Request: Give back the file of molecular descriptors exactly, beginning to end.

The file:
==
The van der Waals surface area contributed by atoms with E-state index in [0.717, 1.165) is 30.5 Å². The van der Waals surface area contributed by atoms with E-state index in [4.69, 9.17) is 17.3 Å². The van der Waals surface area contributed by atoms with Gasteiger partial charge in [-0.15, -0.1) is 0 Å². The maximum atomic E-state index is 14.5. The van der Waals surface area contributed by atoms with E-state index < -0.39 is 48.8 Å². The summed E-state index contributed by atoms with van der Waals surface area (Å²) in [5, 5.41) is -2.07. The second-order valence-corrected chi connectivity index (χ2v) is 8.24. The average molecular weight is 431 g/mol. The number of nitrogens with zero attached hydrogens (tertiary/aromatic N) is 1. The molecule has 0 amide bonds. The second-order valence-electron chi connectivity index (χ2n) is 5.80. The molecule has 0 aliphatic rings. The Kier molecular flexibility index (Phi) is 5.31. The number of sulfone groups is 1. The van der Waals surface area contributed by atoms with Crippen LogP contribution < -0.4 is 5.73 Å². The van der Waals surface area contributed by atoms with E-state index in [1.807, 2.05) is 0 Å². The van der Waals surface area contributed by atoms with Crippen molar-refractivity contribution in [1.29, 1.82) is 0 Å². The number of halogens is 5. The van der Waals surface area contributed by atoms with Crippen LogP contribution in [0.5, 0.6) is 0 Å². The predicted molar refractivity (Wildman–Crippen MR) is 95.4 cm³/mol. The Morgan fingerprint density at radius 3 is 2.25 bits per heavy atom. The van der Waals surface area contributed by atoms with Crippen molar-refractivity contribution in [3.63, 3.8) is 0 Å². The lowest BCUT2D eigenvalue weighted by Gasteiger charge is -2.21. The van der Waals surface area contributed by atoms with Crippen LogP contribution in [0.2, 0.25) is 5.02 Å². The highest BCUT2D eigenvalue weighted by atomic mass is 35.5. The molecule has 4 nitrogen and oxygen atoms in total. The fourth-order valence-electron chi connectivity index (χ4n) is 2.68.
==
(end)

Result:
The van der Waals surface area contributed by atoms with E-state index in [0.717, 1.165) is 30.5 Å². The van der Waals surface area contributed by atoms with E-state index in [4.69, 9.17) is 17.3 Å². The van der Waals surface area contributed by atoms with Gasteiger partial charge in [-0.15, -0.1) is 0 Å². The maximum atomic E-state index is 14.5. The van der Waals surface area contributed by atoms with E-state index < -0.39 is 48.8 Å². The summed E-state index contributed by atoms with van der Waals surface area (Å²) in [5, 5.41) is -2.07. The second-order valence-corrected chi connectivity index (χ2v) is 8.24. The average molecular weight is 431 g/mol. The number of nitrogens with zero attached hydrogens (tertiary/aromatic N) is 1. The molecule has 0 amide bonds. The second-order valence-electron chi connectivity index (χ2n) is 5.80. The molecule has 0 aliphatic rings. The Kier molecular flexibility index (Phi) is 5.31. The number of sulfone groups is 1. The van der Waals surface area contributed by atoms with Crippen LogP contribution < -0.4 is 5.73 Å². The van der Waals surface area contributed by atoms with E-state index in [1.807, 2.05) is 0 Å². The van der Waals surface area contributed by atoms with Crippen molar-refractivity contribution in [1.29, 1.82) is 0 Å². The number of halogens is 5. The van der Waals surface area contributed by atoms with Crippen LogP contribution in [0.5, 0.6) is 0 Å². The predicted molar refractivity (Wildman–Crippen MR) is 95.4 cm³/mol. The Morgan fingerprint density at radius 3 is 2.25 bits per heavy atom. The van der Waals surface area contributed by atoms with Crippen molar-refractivity contribution in [3.63, 3.8) is 0 Å². The lowest BCUT2D eigenvalue weighted by Gasteiger charge is -2.21. The van der Waals surface area contributed by atoms with Crippen LogP contribution in [0.2, 0.25) is 5.02 Å². The highest BCUT2D eigenvalue weighted by atomic mass is 35.5. The molecule has 4 nitrogen and oxygen atoms in total. The fourth-order valence-electron chi connectivity index (χ4n) is 2.68.